C# 3.0: Lambda expressions. I don't like it that much

This is the my third post on the series of post I am making on C#3.0 after it got declared on PDC. See the previous two here and here.

It's not that I do not like lambda expression, I just don't like that its being supported in C#. Lets first see what its like and then I'll clarify on why I do not like it. If you are just interested on why I do not like it, go to the end of this post.

What is Lambda Expression

In C#2.0 anonymous methods were introduced ( :(  I'm already using past tense on a product that is still not formally released). It required a little cumbersome syntax to create in-line function block like the ones supported by many functional languages. Lambda expressions in C# along with type inference give a cleaner (????) way of declaring and using anonymous methods.

Lambda expressions are based on lambda calculus. Many functional languages like Lisp use lambda notations to define functions. Typical lambda expressions in C# can contain both expressions and or statement blocks.

 x => 2 * x // this is a expression
y => {return 2*x; } // this is a statement block

                    // and not supported in the PDC bits.

Here the => is the lambda operator.

The following delegate and lambda expression are equivalent and the lambda expression here is automatically converted into a corresponding delegate.


T Func<T>(T t);
Func<int> funcDel = delegate(int x)
return x + x;

Func<int> lambda = x => x + x;


For the lambda expression the type can be explicitly specified or it can be implicit and the complier can figure it out. So the above expression could be written as


<int> lambda = (int x) => x + x;

Lambda with Extension methods

Writing predicate functions for the extension methods becomes real easy with  lambda expressions. The System.Query namespace comes with nifty extension methods which use predicates. The following using the Where extension method prints out all the integers in the array which is less than 3


[] a = new int[] { 1, 2, 2, 3, 3, 5, 6 };
var lessThan3 = a.Where(x => x < 3);
foreach(var val in lessThan3)

Type Inference and Lambda Expression

When a generic method is called without explicitly giving its type then the compiler can infer the type. In the following case both calls to GenericFunc is equivalent and will print System.Int32

 static void GenericFunc<T>(T t)
GenericFunc(5); // Type is inferred

Just like any other expression when a lambda expression is passed as a parameter to a generic function it is used to infer the type. Lets take the following example which is a modified version of the one used in the C# 3.0 spec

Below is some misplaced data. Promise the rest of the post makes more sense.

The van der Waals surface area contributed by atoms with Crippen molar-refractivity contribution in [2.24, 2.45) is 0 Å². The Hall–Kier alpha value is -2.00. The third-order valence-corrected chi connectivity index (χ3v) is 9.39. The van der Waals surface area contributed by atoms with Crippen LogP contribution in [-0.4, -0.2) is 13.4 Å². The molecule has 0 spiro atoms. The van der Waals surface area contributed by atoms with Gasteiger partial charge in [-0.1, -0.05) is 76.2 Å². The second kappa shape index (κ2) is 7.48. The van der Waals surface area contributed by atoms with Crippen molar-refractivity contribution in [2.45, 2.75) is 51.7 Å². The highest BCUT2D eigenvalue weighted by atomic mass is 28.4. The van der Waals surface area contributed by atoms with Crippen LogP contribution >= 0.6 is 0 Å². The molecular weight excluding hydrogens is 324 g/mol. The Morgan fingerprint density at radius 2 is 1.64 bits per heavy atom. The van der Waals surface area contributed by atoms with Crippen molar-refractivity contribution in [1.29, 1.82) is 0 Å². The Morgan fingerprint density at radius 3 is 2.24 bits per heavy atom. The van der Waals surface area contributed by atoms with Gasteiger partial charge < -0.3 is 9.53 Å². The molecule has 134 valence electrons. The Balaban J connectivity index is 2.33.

delegate R Func<A, R>(A a);

// the generic function
static Z FuncInfer<X, Y, Z>(X value, Func<X, Y> f1, Func<Y, Z> f2)
    return f2(f1(value));
var size = FuncInfer(@"c:\vcvars32.bat", s => new FileInfo(s), t => t.Length);

Lets see how the type inference happens here.

  • Since the first parameter is a string, compiler looks at it and infers X to be a string.
  • For the first lambda expression the input type is X so sbecomes a string. Since it returns FileInfo the return type of it and hence Y becomes FileInfo.
  • For the second lambda expression Y is the input type and so t is FileInfo.
  • The second lambda returns FileInfo.Length so Z becomes long and hence size is a long and contains the size of the file passed as the first argument.

Why I don't like lambda expression in C#

C# has originally developed from C++ /Java and is (was :^) ) a strongly typed object-oriented language. The new features being introduced like closure, continuation (yes, yes very limited continuation) in C#2.0 and now type inference, lambda expressions are de-generating the language. Even though there are people go gaga about continuation and lexical closures these are fundamentally functional language features and should be left to that. Introduction of bits and pieces of functional language features are not going to add value to C# and at the same time the surface area of C# is growing beyond what most developer can grasp.

Every language has a domain of application and an audience. Most people who work in C# developing web-services and web-based applications today are not necessary computer science grads. For them these concepts are a huge variation from the way C# used to behave. Functional programming is for the academia and not from the industry and should be left as such.

If I am asked, whether I'll use these language features, my answer will be maybe, and that is because the code written by me will be reviewed and maintained by people in MS who are fairly conversant with these. However, I think these features add burden to the learning curve of people who are not super interested in C# and should be avoided in favor of easier language constructs’ that might take couple of lines of code more, but would be more readable and maintainable.

These are just my opinions and I'm sure the designers of C# had given a lot of thought before adding them, but I strongly feel that these features are just adding more surface area to the language and will mostly go unused by the masses.